Bulgaria’s party system is competitive and quite volatile, featuring both established parties like the BSP and Movement for Rights and Freedoms (DPS), as well as cycles in which new parties emerge while others decline or disappear. GERB first won seats in parliament in 2009, and the 2017 elections featured the emergence of the United Patriots (UP) alliance, which won 27 seats. New political parties emerged in 2020 as well, one of which was polling third at year’s end.
|Is there a realistic opportunity for the opposition to increase its support or gain power through elections?||4.004 4.004|
There have been multiple peaceful transfers of power between rival parties through elections since the end of communist rule in 1990. In the 2017 early parliamentary elections, the BSP, currently the main opposition party, gained 41 additional seats compared with the previous balloting. Two new parties that emerged in 2020 are likely to enter next parliament in 2021, and could become governing coalition members.
|Are the people’s political choices free from domination by forces that are external to the political sphere, or by political forces that employ extrapolitical means?||3.003 4.004|
Bulgarians are generally free to make independent political choices. However, limited public funding and unlimited private funding for political parties leaves parties vulnerable to the undue influence of private donors.
Economic oligarchs dominate major political parties, and prominent businessmen exert influence over party platforms and policy decisions. The problem of business influence is exacerbated by a lack of transparency in campaign finance law.
|Do various segments of the population (including ethnic, racial, religious, gender, LGBT+, and other relevant groups) have full political rights and electoral opportunities?||3.003 4.004|
While marginalized groups generally have full political rights, the law dictates that electoral campaigns must be conducted in the Bulgarian language, which hinders outreach to non- Bulgarian-speaking minority groups. The ethnic Turkish minority is represented by the DPS, but the Roma are more marginalized. Small Romany parties are active, and many Roma reportedly vote for the DPS, though none hold seats in the parliament. Courts have continued to deny registration to the political party OMO Ilinden, which seeks legal recognition of a Macedonian ethnic minority in Bulgaria; this issue was featured in a critical European Parliament resolution on the rule of law and fundamental rights in Bulgaria, adopted in October 2020.
Members of far-right nationalist parties, including the current government junior coalition partner UP, have engaged in hate speech against Roma, ethnic Turks, Jews, Muslims, migrants, and refugees, among other groups, particularly during election periods.
There are currently 62 women in the 240-seat parliament, and the representation of women and women’s issues in politics is generally lacking.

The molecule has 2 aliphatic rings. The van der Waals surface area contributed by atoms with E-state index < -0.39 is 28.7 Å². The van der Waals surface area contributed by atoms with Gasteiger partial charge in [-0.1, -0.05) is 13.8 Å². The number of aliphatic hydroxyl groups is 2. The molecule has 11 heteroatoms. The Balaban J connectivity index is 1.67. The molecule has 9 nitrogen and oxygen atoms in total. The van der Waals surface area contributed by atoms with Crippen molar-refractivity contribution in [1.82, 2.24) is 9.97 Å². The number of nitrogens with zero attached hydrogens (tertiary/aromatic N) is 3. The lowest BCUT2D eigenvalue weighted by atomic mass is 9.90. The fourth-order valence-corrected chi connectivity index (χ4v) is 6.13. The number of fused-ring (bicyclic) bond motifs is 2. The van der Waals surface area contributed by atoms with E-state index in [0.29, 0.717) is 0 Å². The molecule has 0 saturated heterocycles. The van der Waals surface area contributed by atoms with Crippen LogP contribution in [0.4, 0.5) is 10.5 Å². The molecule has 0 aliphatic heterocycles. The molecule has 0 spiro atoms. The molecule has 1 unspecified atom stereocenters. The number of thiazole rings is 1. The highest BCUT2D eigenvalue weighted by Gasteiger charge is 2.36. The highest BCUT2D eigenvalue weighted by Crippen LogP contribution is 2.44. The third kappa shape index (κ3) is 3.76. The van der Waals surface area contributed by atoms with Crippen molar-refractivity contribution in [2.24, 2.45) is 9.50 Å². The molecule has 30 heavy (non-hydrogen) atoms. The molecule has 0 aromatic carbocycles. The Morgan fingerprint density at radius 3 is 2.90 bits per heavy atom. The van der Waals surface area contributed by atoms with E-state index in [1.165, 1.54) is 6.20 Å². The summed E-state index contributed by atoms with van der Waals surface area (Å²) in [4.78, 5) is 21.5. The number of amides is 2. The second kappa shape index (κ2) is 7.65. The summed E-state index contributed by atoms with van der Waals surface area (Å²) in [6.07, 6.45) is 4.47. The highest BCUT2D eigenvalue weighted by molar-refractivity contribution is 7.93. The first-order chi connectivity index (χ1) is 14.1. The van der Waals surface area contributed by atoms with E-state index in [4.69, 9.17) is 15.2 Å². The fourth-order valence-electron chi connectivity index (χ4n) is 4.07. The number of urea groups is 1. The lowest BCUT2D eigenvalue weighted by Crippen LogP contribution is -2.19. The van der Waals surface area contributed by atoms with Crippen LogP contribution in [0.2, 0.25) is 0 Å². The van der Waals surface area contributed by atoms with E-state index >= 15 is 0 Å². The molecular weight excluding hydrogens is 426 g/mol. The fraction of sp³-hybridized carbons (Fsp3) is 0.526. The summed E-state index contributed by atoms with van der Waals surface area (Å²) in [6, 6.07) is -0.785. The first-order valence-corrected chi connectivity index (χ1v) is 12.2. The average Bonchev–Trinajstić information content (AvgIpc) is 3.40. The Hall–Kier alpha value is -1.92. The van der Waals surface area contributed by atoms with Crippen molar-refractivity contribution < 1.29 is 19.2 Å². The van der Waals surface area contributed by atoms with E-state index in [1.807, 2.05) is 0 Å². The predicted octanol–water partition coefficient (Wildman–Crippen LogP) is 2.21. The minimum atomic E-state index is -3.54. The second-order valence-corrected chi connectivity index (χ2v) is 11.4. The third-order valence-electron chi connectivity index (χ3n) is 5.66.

So-called oligarchs exert influence on the vote in smaller municipalities and within marginalized groups in particular, an issue referred to as the “controlled vote.”
|Do the freely elected head of government and national legislative representatives determine the policies of the government?||3.003 4.004|
Elected executive and legislative officials in general are able to set and implement policies without undue interference from external or unelected entities. However, “oligarch” politicians in the last several years have had increasing influence on policy making.
The informal influence on government of the nominally opposition party DPS and its honorary chair Ahmed Dogan, and the widespread perception that aspects of the state have been “captured” by dubious business figures, were among the triggers of the mass antigovernment protests that shook the country in July 2020 and continued throughout most of the year. In one of the year’s most discussed political incidents, it was revealed that sections of a public beach had been reserved for Dogan’s exclusive use, and that state security agents were tasked with keeping citizens away from the area. The businessman and DPS lawmaker Delyan Peevski is also suspected of having had influence over policymaking, and of having played a role in securing the appointment of Geshev as the country’s controversial prosecutor general. In July, as protests continued, Borisov replaced several of his cabinet ministers and GERB released a statement saying the dismissals were necessary to “eliminate insinuations that GERB and the three are directly controlled by the DPS and Peevski.”
Score Change: The score declined from 4 to 3 due to evidence of the ability of politicians and businesspeople to exert informal, opaque, and outsized influence on elected leaders and state institutions.
|Are safeguards against official corruption strong and effective?||2.002 4.004|